In Inspiration

Vagabonding: Why you should read this book

Have an itch to quit your job, pack a bag and wander the planet for any length of time?

Well thankfully you’re not alone and also not the first to be in this position. With the rapidly increasing amount of people looking to swarm to places of different climate, different culture and different lifestyle; there are surely some people with countless experiences to rely on for advice, tips and resources? Sure thing! And this is where I introduce to you Rolf Potts’ Vagabonding: An Uncommon Guide to the Art of Long-Term World Travel.

Here is a short  brief insight of what to expect before we jump head first into why you should read the book. Rolf Potts provides us with an interesting and detailed guide into -low and behold – the art of long-term world travel. Potts is a wise writer who straight from the get-go you can tell he is well travelled; his countless experiences from country to country all over the globe are a fascinating way to open up your eyes (and imagination) into what exists in places other than home. This book is a simple read bearing 224 pages packed full of interesting advice from himself and other travellers he befriended on the road, interesting excerpts from other travel writers, pages upon pages of travel resources and links and very handy tip sheets to summarise each chapter.

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Potts details an excellent walk-through of the timeline of travelling. Separated between the chapters he breaks down the essentials to take into consideration and also the do’s and don’t’s regarding the build up, the journey, life on the road and finally the hard part; adapting to life on the return leg of your travels (given that you end up returning, that is!)

The list of things that anyone preparing to set off vagabonding needs to take into consideration is like the vast ocean to a minute insignificant diver; an enormous engulfing area with so many questions, doubts and surprises. This is what travel is. The list is endless so thankfully Potts puts his experiences together to break down and give advice on where you should divert your attention to, to give your travels the utmost ease before you go. I’m showing you a handful or two of the things he covers- below in the list- so if you’ve got any wonders or uncertainties about the following, by all means give Vagabonding a read.

  • Money saving
  • Deciding your location(s)
  • Foreign law and crime
  • Sensitivity of different cultures
  • Honest expectations of long-term travel
  • The importance of locals
  • Making money on the road
  • Traveller vs tourist
  • The lessons learned through travel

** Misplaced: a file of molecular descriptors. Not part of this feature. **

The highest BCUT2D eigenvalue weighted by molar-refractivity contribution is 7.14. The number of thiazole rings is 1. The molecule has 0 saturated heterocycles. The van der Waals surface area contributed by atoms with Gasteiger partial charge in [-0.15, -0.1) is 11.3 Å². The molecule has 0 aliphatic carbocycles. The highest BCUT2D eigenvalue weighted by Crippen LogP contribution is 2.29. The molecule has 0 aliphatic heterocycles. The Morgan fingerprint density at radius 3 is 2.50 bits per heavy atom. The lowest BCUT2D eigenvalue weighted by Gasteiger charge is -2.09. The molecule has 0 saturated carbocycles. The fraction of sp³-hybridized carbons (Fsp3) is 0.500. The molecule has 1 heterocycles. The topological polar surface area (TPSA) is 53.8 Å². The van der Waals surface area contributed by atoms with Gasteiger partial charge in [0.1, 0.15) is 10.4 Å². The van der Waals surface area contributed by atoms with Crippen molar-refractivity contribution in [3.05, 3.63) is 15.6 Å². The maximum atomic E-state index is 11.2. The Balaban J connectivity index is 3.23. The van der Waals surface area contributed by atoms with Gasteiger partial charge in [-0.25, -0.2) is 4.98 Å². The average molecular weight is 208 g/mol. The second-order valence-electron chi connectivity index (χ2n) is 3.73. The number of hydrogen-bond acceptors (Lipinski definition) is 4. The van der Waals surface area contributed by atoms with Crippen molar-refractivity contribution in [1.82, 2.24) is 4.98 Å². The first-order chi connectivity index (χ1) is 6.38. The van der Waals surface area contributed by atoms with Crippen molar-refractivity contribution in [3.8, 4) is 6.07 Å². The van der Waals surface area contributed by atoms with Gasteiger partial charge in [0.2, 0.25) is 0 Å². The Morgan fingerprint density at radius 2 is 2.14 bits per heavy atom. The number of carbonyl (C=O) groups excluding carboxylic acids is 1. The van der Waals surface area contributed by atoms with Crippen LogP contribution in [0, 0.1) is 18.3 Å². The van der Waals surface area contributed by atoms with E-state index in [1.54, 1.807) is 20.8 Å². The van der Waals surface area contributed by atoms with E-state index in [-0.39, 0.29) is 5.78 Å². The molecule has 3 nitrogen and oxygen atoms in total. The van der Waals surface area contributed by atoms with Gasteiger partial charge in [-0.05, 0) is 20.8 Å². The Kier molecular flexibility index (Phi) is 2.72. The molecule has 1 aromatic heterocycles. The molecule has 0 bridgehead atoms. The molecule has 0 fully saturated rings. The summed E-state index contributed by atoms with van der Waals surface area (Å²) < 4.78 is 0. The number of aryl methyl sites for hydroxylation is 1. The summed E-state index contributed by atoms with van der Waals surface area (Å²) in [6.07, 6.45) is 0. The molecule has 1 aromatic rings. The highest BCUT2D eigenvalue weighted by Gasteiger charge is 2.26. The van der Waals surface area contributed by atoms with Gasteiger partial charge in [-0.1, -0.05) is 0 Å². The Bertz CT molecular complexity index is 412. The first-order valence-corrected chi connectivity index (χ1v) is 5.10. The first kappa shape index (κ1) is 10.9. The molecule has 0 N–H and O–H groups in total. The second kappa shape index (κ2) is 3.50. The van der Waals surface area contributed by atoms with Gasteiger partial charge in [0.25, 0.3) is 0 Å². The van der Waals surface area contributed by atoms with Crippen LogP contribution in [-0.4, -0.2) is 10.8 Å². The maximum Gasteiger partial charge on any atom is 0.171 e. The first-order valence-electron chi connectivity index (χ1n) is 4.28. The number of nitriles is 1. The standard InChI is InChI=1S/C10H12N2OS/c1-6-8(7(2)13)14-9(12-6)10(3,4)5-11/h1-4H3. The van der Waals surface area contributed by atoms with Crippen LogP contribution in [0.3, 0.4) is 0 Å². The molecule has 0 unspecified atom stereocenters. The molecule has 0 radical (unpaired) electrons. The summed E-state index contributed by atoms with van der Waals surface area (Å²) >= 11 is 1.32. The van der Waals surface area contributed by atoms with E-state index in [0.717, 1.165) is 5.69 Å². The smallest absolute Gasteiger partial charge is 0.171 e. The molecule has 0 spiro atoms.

The list could go on and on and on!

The book is also a valuable and fulfilling read for the non-vagabond. The list, like above, could go on for ages with important self-improvement tips so here are a few worthwhile “How To’s..” that Potts delves into:

  • …liberate yourself and live the life you want
  • …appreciate where you are, when you’re there
  • …make friends in strange places
  • The values and limits of companionship

During this read I often wondered how a book of this calibre and such information would end itself. I tried to think of many inspiring endings that may come, but this is not a novel that I’m reading so it really made it hard for me. The ending is as powerful as it is simple and I’ll leave it here with you. Picture yourself just home, back to the same faces, the same surroundings, the same noises and the same routine as everything was before you set off on this amazing adventure. (Not much good comes with these thoughts). It is a message that is so relatable that once you arrive back from any form of long-term travel you really do question “why am I back here?”

“One of the most difficult things i experienced in my travels was trying to relate what I’d experienced to old friends and acquaintances who’d been at home the full time i was gone. When I recounted how I got into a fight with a Javanese transvestite, swam with barracuda, or ate spicy dog with rice, they’d get a glazed look in their eyes. When I finished telling them these stories, there was little response. “Wow” they’d say with weak enthusiasm. Then they’d tell me what happened at the local pub and how they’d hooked up with Sally from college again. Here I thought i was missing out on so much when I was gone, but these reunions made me realise that I was a changed person.”

Rolf Potts

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    February 17, 2017 at 9:51 AM

    […] even do that very often. Which book would you recommend to read in 2017 and why? (Sean)- Definitely ‘Vagabonding: An Uncommon Guide to the Art of Long-Term World Travel’ by Rolf Potts. Click the title to see my review on the […]